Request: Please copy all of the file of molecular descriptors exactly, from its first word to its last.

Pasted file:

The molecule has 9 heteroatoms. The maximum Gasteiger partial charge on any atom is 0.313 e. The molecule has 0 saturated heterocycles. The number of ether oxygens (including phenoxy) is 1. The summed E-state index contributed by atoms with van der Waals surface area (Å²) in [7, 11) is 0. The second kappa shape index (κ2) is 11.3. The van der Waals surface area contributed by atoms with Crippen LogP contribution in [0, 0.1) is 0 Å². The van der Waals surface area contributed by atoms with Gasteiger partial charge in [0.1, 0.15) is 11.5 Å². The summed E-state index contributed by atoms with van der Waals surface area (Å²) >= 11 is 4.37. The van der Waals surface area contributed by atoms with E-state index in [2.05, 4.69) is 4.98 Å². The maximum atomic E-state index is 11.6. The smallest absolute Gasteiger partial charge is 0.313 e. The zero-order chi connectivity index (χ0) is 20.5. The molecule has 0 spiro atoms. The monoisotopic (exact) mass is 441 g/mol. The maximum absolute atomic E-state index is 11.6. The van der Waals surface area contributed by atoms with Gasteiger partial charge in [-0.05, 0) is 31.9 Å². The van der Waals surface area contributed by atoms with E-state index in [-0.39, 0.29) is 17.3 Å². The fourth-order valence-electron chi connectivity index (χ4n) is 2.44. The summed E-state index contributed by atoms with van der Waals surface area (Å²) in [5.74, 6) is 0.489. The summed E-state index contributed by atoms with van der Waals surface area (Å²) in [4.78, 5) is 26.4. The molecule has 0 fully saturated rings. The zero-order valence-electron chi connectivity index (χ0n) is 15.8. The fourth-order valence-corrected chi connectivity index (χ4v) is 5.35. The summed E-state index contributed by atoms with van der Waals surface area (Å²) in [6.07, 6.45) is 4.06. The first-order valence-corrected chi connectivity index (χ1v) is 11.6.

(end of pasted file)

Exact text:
The molecule has 9 heteroatoms. The maximum Gasteiger partial charge on any atom is 0.313 e. The molecule has 0 saturated heterocycles. The number of ether oxygens (including phenoxy) is 1. The summed E-state index contributed by atoms with van der Waals surface area (Å²) in [7, 11) is 0. The second kappa shape index (κ2) is 11.3. The van der Waals surface area contributed by atoms with Crippen LogP contribution in [0, 0.1) is 0 Å². The van der Waals surface area contributed by atoms with Gasteiger partial charge in [0.1, 0.15) is 11.5 Å². The summed E-state index contributed by atoms with van der Waals surface area (Å²) >= 11 is 4.37. The van der Waals surface area contributed by atoms with E-state index in [2.05, 4.69) is 4.98 Å². The maximum atomic E-state index is 11.6. The smallest absolute Gasteiger partial charge is 0.313 e. The zero-order chi connectivity index (χ0) is 20.5. The molecule has 0 spiro atoms. The monoisotopic (exact) mass is 441 g/mol. The maximum absolute atomic E-state index is 11.6. The van der Waals surface area contributed by atoms with Gasteiger partial charge in [-0.05, 0) is 31.9 Å². The van der Waals surface area contributed by atoms with E-state index in [-0.39, 0.29) is 17.3 Å². The fourth-order valence-electron chi connectivity index (χ4n) is 2.44. The summed E-state index contributed by atoms with van der Waals surface area (Å²) in [5.74, 6) is 0.489. The summed E-state index contributed by atoms with van der Waals surface area (Å²) in [4.78, 5) is 26.4. The molecule has 0 fully saturated rings. The zero-order valence-electron chi connectivity index (χ0n) is 15.8. The fourth-order valence-corrected chi connectivity index (χ4v) is 5.35. The summed E-state index contributed by atoms with van der Waals surface area (Å²) in [6.07, 6.45) is 4.06. The first-order valence-corrected chi connectivity index (χ1v) is 11.6.